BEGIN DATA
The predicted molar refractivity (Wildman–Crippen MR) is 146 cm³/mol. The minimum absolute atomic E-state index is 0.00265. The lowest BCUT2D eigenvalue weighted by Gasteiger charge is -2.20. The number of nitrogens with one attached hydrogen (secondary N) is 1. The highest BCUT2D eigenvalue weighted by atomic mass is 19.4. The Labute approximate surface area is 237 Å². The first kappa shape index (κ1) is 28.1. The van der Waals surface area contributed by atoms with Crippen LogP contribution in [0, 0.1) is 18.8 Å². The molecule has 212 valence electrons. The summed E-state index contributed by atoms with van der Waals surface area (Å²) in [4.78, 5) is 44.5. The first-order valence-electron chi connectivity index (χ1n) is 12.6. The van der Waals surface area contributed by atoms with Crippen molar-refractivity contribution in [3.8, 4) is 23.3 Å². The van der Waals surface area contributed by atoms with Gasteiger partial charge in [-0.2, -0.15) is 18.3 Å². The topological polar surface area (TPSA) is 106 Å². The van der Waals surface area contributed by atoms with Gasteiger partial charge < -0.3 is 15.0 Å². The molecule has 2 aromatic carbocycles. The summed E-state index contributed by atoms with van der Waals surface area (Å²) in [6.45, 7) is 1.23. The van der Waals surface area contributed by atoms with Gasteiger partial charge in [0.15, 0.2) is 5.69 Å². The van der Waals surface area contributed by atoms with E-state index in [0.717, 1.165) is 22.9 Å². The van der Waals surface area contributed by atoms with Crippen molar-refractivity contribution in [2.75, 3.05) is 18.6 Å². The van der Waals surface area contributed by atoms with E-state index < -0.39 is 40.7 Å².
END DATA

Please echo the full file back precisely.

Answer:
The predicted molar refractivity (Wildman–Crippen MR) is 146 cm³/mol. The minimum absolute atomic E-state index is 0.00265. The lowest BCUT2D eigenvalue weighted by Gasteiger charge is -2.20. The number of nitrogens with one attached hydrogen (secondary N) is 1. The highest BCUT2D eigenvalue weighted by atomic mass is 19.4. The Labute approximate surface area is 237 Å². The first kappa shape index (κ1) is 28.1. The van der Waals surface area contributed by atoms with Crippen LogP contribution in [0, 0.1) is 18.8 Å². The molecule has 212 valence electrons. The summed E-state index contributed by atoms with van der Waals surface area (Å²) in [4.78, 5) is 44.5. The first-order valence-electron chi connectivity index (χ1n) is 12.6. The van der Waals surface area contributed by atoms with Crippen molar-refractivity contribution in [3.8, 4) is 23.3 Å². The van der Waals surface area contributed by atoms with Gasteiger partial charge in [-0.2, -0.15) is 18.3 Å². The topological polar surface area (TPSA) is 106 Å². The van der Waals surface area contributed by atoms with Gasteiger partial charge < -0.3 is 15.0 Å². The molecule has 2 aromatic carbocycles. The summed E-state index contributed by atoms with van der Waals surface area (Å²) in [6.45, 7) is 1.23. The van der Waals surface area contributed by atoms with Gasteiger partial charge in [0.15, 0.2) is 5.69 Å². The van der Waals surface area contributed by atoms with E-state index in [0.717, 1.165) is 22.9 Å². The van der Waals surface area contributed by atoms with Crippen molar-refractivity contribution in [2.75, 3.05) is 18.6 Å². The van der Waals surface area contributed by atoms with E-state index < -0.39 is 40.7 Å².